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CRM 114 (fictional device)

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The CRM 114 on the B-52 in Dr. Strangelove

The CRM 114 Discriminator is a fictional piece of radio equipment in Stanley Kubrick's film Dr. Strangelove (1964), the destruction of which prevents the crew of a B-52 from receiving the recall code that would stop them from dropping their hydrogen bombs on the Soviet Union. The device is one of several that malfunction in the film, along with Mandrake's telephone call attempts, the bomb doors failing to open and the Doomsday Weapon's misuse, a common theme in Kubrick's work of the failure of human planning.[1]

The code became a running joke, in Kubrick's work and outside.[1] Kubrick used a near homophone of "CRM 114", "Serum 114", for the name of a drug injected into Alex to help his reformation in A Clockwork Orange (1971).[2] In the movie Eyes Wide Shut (1999), the morgue Bill visits is stationed in the hospital's corridor C, Room 114 (CRM 114).

Real-life parallels

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In Peter George's novel, Red Alert (1958), which was the basis for the film, the device is called the CRM 114.[3] George was well-informed; under the U.S. military Joint Electronics Type Designation System (The "AN" System), CRM is the designator for an air-transportable cargo (C) radio (R) maintenance or test assembly (M) and 114 is a feasible series number.[4][5] If the CRM 114 were an actual U.S. military item, its official number would be designated as AN/CRM-114.

To ensure the enemy cannot plant false transmissions and fake orders, the CRM 114 is to be switched into the receiver circuit prior to receiving attack or attack cancellation orders. The three code letters of the period are to be set on the alphabet dials of the CRM 114, which will then block any transmissions other than those preceded by the set letters from being fed into the receiver.[6]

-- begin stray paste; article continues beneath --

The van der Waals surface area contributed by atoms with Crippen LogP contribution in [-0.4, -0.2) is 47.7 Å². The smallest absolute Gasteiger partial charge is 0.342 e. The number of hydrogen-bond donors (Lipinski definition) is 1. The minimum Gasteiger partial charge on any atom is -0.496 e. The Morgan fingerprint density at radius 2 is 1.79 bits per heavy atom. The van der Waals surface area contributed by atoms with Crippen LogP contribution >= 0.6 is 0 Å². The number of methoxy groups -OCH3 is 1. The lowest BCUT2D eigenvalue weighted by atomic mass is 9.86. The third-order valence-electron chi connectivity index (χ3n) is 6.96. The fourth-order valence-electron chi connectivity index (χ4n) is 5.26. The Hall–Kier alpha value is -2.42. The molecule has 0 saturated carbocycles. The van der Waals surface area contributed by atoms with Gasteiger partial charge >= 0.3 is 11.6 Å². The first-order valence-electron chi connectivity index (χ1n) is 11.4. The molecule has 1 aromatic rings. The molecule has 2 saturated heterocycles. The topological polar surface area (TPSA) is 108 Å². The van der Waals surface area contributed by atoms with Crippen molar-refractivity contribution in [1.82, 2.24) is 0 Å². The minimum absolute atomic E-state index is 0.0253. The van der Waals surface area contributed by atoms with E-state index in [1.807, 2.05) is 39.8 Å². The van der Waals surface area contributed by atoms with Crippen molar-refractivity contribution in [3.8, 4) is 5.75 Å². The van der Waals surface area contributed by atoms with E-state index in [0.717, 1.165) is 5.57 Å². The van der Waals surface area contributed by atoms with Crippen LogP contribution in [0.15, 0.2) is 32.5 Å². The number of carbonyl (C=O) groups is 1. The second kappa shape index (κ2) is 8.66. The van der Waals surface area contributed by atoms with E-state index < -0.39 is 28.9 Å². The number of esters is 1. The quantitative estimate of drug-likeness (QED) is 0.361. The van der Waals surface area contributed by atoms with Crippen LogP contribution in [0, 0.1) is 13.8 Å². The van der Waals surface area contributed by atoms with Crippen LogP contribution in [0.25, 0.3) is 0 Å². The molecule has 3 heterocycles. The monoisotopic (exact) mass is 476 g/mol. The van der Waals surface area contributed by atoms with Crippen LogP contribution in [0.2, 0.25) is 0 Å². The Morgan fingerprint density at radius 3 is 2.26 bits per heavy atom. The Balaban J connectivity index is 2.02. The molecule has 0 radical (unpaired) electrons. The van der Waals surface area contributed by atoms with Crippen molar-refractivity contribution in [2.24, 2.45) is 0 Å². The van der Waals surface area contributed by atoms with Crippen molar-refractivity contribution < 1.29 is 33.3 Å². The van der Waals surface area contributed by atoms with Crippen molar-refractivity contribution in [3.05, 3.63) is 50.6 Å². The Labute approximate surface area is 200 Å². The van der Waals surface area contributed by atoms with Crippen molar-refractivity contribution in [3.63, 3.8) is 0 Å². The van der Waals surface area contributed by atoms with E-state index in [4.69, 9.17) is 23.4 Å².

Kubrick corresponded with George in 1963, while preparing the film, to make sure that the failure of the CRM 114 device could credibly interfere with the recall of an aircraft. George, who talked with a contact in the military, wrote, "Based on his and another expert's opinions, I am of the opinion that there is in fact no practical way of demonstrating inability to recall the bombers other than by the introduction of a device such as the CRM 114."[7]

Prior to the introduction of addressed digital communications, some real-world analog communications systems performed a function very similar to the fictional CRM 114. Some aircraft radios used SELCAL (selective calling), which muted the receiver unless an assigned tone was received. Ground mobile radios used a similar system called CTCSS (Continuous Tone-Coded Squelch System); this continues to be used in non-professional systems such as Family Radio Service (FRS) and PMR446.

See also

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References

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  1. ^ a b Webster, Patrick (2014). Love and Death in Kubrick: A Critical Study of the Films from Lolita Through Eyes Wide Shut. McFarland & Co. pp. 41, 256. ISBN 9780786461912.
  2. ^ Abrams, Nathan (2020). "'Kubrick's Cube': Stanley Kubrick, Judaism, and his Jewish Heirs". In Szaniawski, Jeremi (ed.). After Kubrick: A Filmmaker's Legacy. Bloomsbury Publishing. ISBN 9781501347658.
  3. ^ "What is the CRM-114 thing?". Visual-memory.co.uk. 2002-02-22. Retrieved 2014-02-18.
  4. ^ "Designations Of U.S. Military Electronic And Communications Equipment". Designation-systems.net. Retrieved 2014-01-05.
  5. ^ "F-16 Armament - US Tri-Service Designation System Electronic Equipment". F-16.net. Retrieved 2014-01-05.
  6. ^ "The Kubrick FAQ".
  7. ^ Broderick, Mick (2017). Reconstructing Strangelove: Inside Stanley Kubrick's "Nightmare Comedy". Columbia University Press. pp. 131–132. ISBN 9780231851008.